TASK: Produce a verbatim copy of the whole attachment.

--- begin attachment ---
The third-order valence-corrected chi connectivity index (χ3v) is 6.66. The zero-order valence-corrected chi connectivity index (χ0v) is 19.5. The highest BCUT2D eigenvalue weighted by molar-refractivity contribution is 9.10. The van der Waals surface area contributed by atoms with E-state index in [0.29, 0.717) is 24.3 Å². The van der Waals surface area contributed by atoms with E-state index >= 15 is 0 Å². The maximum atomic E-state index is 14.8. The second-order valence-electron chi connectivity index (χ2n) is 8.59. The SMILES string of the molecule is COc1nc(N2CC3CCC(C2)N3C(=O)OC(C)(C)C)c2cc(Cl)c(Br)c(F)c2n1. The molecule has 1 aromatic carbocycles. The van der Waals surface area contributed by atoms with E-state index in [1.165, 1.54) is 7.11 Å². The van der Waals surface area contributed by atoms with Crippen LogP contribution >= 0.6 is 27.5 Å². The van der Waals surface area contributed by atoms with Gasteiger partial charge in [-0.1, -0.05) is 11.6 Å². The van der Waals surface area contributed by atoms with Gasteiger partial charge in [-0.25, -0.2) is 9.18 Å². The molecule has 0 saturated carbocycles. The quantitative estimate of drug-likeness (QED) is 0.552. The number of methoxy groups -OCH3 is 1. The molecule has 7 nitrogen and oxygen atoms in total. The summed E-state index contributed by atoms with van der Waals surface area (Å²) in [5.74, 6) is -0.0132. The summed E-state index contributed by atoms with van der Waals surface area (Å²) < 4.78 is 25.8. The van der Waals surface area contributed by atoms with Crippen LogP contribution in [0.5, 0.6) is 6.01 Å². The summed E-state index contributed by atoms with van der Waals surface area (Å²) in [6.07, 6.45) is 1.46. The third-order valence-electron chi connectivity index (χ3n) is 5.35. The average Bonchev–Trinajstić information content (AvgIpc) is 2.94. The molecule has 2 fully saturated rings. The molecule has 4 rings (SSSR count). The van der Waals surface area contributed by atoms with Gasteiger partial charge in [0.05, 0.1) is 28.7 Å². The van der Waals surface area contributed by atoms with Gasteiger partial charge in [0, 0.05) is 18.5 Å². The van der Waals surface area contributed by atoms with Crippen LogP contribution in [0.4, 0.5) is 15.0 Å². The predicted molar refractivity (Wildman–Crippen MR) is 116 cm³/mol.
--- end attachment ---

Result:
The third-order valence-corrected chi connectivity index (χ3v) is 6.66. The zero-order valence-corrected chi connectivity index (χ0v) is 19.5. The highest BCUT2D eigenvalue weighted by molar-refractivity contribution is 9.10. The van der Waals surface area contributed by atoms with E-state index in [0.29, 0.717) is 24.3 Å². The van der Waals surface area contributed by atoms with E-state index >= 15 is 0 Å². The maximum atomic E-state index is 14.8. The second-order valence-electron chi connectivity index (χ2n) is 8.59. The SMILES string of the molecule is COc1nc(N2CC3CCC(C2)N3C(=O)OC(C)(C)C)c2cc(Cl)c(Br)c(F)c2n1. The molecule has 1 aromatic carbocycles. The van der Waals surface area contributed by atoms with E-state index in [1.165, 1.54) is 7.11 Å². The van der Waals surface area contributed by atoms with Crippen LogP contribution >= 0.6 is 27.5 Å². The van der Waals surface area contributed by atoms with Gasteiger partial charge in [-0.1, -0.05) is 11.6 Å². The van der Waals surface area contributed by atoms with Gasteiger partial charge in [-0.25, -0.2) is 9.18 Å². The molecule has 0 saturated carbocycles. The quantitative estimate of drug-likeness (QED) is 0.552. The number of methoxy groups -OCH3 is 1. The molecule has 7 nitrogen and oxygen atoms in total. The summed E-state index contributed by atoms with van der Waals surface area (Å²) in [5.74, 6) is -0.0132. The summed E-state index contributed by atoms with van der Waals surface area (Å²) < 4.78 is 25.8. The van der Waals surface area contributed by atoms with Crippen LogP contribution in [0.5, 0.6) is 6.01 Å². The summed E-state index contributed by atoms with van der Waals surface area (Å²) in [6.07, 6.45) is 1.46. The third-order valence-electron chi connectivity index (χ3n) is 5.35. The average Bonchev–Trinajstić information content (AvgIpc) is 2.94. The molecule has 2 fully saturated rings. The molecule has 4 rings (SSSR count). The van der Waals surface area contributed by atoms with Gasteiger partial charge in [0.05, 0.1) is 28.7 Å². The van der Waals surface area contributed by atoms with Gasteiger partial charge in [0, 0.05) is 18.5 Å². The van der Waals surface area contributed by atoms with Crippen LogP contribution in [0.4, 0.5) is 15.0 Å². The predicted molar refractivity (Wildman–Crippen MR) is 116 cm³/mol.